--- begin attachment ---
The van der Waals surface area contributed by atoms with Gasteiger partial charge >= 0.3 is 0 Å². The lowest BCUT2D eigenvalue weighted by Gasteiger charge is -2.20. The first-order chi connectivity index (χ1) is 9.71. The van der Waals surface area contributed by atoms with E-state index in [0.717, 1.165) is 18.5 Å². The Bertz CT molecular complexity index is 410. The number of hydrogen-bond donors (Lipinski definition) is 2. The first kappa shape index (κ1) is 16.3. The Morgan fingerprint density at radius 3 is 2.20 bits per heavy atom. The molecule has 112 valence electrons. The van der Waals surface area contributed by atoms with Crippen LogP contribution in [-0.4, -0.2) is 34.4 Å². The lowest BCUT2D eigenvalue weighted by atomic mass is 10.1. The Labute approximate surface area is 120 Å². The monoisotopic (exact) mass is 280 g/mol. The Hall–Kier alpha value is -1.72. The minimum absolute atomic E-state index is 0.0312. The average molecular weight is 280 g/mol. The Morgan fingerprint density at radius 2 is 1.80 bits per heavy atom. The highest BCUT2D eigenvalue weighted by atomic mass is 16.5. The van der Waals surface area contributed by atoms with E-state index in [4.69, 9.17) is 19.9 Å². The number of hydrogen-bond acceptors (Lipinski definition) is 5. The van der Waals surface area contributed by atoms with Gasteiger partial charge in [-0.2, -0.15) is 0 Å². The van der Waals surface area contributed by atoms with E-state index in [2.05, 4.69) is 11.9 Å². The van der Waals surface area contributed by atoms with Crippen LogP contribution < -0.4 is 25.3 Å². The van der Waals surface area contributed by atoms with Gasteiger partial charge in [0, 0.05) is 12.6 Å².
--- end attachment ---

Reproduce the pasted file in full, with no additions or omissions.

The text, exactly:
The van der Waals surface area contributed by atoms with Gasteiger partial charge >= 0.3 is 0 Å². The lowest BCUT2D eigenvalue weighted by Gasteiger charge is -2.20. The first-order chi connectivity index (χ1) is 9.71. The van der Waals surface area contributed by atoms with E-state index in [0.717, 1.165) is 18.5 Å². The Bertz CT molecular complexity index is 410. The number of hydrogen-bond donors (Lipinski definition) is 2. The first kappa shape index (κ1) is 16.3. The Morgan fingerprint density at radius 3 is 2.20 bits per heavy atom. The molecule has 112 valence electrons. The van der Waals surface area contributed by atoms with Crippen LogP contribution in [-0.4, -0.2) is 34.4 Å². The lowest BCUT2D eigenvalue weighted by atomic mass is 10.1. The Labute approximate surface area is 120 Å². The monoisotopic (exact) mass is 280 g/mol. The Hall–Kier alpha value is -1.72. The minimum absolute atomic E-state index is 0.0312. The average molecular weight is 280 g/mol. The Morgan fingerprint density at radius 2 is 1.80 bits per heavy atom. The highest BCUT2D eigenvalue weighted by atomic mass is 16.5. The van der Waals surface area contributed by atoms with E-state index in [4.69, 9.17) is 19.9 Å². The number of hydrogen-bond acceptors (Lipinski definition) is 5. The van der Waals surface area contributed by atoms with Gasteiger partial charge in [-0.2, -0.15) is 0 Å². The van der Waals surface area contributed by atoms with E-state index in [2.05, 4.69) is 11.9 Å². The van der Waals surface area contributed by atoms with Crippen LogP contribution < -0.4 is 25.3 Å². The van der Waals surface area contributed by atoms with Gasteiger partial charge in [0, 0.05) is 12.6 Å².